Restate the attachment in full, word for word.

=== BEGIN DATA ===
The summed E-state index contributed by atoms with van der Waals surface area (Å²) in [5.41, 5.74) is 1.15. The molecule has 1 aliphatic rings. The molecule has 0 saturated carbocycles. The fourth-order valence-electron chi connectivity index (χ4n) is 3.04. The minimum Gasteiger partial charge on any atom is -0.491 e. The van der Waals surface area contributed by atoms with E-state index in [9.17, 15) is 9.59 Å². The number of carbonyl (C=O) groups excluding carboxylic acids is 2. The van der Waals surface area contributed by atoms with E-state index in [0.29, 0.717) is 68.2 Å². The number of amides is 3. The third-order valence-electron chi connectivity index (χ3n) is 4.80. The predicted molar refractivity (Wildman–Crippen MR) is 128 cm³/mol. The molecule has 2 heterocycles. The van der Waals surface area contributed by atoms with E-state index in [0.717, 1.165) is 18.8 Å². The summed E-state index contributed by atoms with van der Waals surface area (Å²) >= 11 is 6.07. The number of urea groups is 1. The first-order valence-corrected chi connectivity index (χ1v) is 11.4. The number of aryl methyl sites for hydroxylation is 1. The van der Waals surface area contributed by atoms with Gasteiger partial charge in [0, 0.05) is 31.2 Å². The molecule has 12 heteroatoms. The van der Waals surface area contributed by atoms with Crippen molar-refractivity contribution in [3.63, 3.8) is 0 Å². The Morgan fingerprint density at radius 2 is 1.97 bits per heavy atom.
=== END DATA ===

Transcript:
The summed E-state index contributed by atoms with van der Waals surface area (Å²) in [5.41, 5.74) is 1.15. The molecule has 1 aliphatic rings. The molecule has 0 saturated carbocycles. The fourth-order valence-electron chi connectivity index (χ4n) is 3.04. The minimum Gasteiger partial charge on any atom is -0.491 e. The van der Waals surface area contributed by atoms with E-state index in [9.17, 15) is 9.59 Å². The number of carbonyl (C=O) groups excluding carboxylic acids is 2. The van der Waals surface area contributed by atoms with E-state index in [0.29, 0.717) is 68.2 Å². The number of amides is 3. The third-order valence-electron chi connectivity index (χ3n) is 4.80. The predicted molar refractivity (Wildman–Crippen MR) is 128 cm³/mol. The molecule has 2 heterocycles. The van der Waals surface area contributed by atoms with E-state index in [0.717, 1.165) is 18.8 Å². The summed E-state index contributed by atoms with van der Waals surface area (Å²) >= 11 is 6.07. The number of urea groups is 1. The first-order valence-corrected chi connectivity index (χ1v) is 11.4. The number of aryl methyl sites for hydroxylation is 1. The van der Waals surface area contributed by atoms with Gasteiger partial charge in [0, 0.05) is 31.2 Å². The molecule has 12 heteroatoms. The van der Waals surface area contributed by atoms with Crippen molar-refractivity contribution in [3.63, 3.8) is 0 Å². The Morgan fingerprint density at radius 2 is 1.97 bits per heavy atom.